But in this case, the cost of people's discomfort was outweighed by nothing. It was simply unnecessary, and therefore inappropriate. Not wildly, dangerously, or seriously inappropriate. Just your garden variety inappropriateness.

Now, the reason I'm writing this is not to express my disapproval or outrage on this talk. Honestly I don't feel that strongly about this talk, and I'm a little surprised it's such a big issue. But there can be no doubt it is a big issue and lots of people are talking about it.

The real reason I'm writing this is I don't want to see a misinterpretation of CouchDB culture, or worse a trend of being so cool we don't need politeness and decorum. We shouldn't be that way, we are an inclusive community and CouchDB is a progressive technology, not a cultural movement. If we piss people off it should be because our technology is disruptive, not our community.


April 22, 2009

CouchDB Coming to the Bay Area

CouchHack, a 3 day hacker-fest at my house here in Asheville, is now done and I really had a blast. It was great to meet everyone and just hang out, and somehow a lot of code got written (but not by me). Thanks to Chris Anderson, Brad Anderson, Paul Davis, Jan Lehnardt, and Benjamin Young. You were all excellent guests and are invited back when we do it again.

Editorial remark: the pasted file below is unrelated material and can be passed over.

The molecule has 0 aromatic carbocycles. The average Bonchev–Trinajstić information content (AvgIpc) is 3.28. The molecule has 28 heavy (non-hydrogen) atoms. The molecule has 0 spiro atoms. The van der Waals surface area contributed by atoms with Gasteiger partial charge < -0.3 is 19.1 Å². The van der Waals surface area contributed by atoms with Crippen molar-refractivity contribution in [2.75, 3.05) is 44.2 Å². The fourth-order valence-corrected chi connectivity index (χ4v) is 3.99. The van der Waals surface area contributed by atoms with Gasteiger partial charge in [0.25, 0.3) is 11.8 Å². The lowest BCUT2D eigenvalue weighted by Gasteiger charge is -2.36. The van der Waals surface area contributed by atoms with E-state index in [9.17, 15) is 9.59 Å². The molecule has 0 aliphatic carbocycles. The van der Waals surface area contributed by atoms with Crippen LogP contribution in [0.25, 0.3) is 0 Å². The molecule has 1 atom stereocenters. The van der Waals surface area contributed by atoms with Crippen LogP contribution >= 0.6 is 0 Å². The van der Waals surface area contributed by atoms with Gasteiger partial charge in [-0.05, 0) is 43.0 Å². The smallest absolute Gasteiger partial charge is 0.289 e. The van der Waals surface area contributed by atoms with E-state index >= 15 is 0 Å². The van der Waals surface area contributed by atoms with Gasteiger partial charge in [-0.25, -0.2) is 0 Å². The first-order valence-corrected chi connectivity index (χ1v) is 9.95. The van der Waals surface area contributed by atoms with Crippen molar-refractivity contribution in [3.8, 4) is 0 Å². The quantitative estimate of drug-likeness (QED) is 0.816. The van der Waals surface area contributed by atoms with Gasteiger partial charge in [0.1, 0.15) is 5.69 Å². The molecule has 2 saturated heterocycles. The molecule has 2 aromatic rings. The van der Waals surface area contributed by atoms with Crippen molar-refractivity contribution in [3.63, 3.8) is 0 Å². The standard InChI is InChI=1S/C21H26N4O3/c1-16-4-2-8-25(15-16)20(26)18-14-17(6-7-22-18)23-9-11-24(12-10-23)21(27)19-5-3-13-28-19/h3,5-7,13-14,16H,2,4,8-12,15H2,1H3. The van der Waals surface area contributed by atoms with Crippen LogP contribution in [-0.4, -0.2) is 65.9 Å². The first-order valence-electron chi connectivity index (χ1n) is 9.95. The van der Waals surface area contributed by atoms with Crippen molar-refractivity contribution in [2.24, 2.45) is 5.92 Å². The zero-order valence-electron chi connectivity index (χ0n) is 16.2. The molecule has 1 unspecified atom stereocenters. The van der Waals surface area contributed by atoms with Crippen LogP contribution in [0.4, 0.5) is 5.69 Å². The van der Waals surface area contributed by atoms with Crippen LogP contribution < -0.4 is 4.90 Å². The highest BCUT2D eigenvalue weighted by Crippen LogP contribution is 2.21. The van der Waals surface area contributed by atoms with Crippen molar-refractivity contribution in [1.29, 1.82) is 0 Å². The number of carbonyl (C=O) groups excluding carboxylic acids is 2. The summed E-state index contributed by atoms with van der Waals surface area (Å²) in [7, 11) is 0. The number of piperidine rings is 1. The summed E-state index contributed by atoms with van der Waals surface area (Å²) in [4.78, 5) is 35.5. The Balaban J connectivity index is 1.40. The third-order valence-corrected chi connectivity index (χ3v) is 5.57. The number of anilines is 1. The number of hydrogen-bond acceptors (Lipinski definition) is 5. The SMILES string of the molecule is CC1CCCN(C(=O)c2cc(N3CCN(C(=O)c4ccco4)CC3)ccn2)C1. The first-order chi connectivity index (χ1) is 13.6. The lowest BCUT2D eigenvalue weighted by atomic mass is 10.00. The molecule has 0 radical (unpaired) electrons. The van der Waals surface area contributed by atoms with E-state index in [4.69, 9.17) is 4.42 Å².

And thanks to my very understanding and supportive wife Laura. It was her idea to have it at our house, she and the kids visited Grandma so we could hack!

Next week I'll be in the San Francisco area tuesday April 28 through March 2 to give a keynote at the Erlang Factory Conference. CouchDB contributers Chris Anderson, Paul Davis, Adam Kocoloski and Jan Lehnardt will be there too.

Last Minute Special: If you just want to learn about CouchDB, there is a now a special price for the CouchDB conference track only.

Contact me if you want to meet about CouchDB or related projects and ventures while I'm in the area: damien_katz@yahoo.com


April 17, 2009

Can't Pair a Bluetooth Apple Keyboard to Another Computer?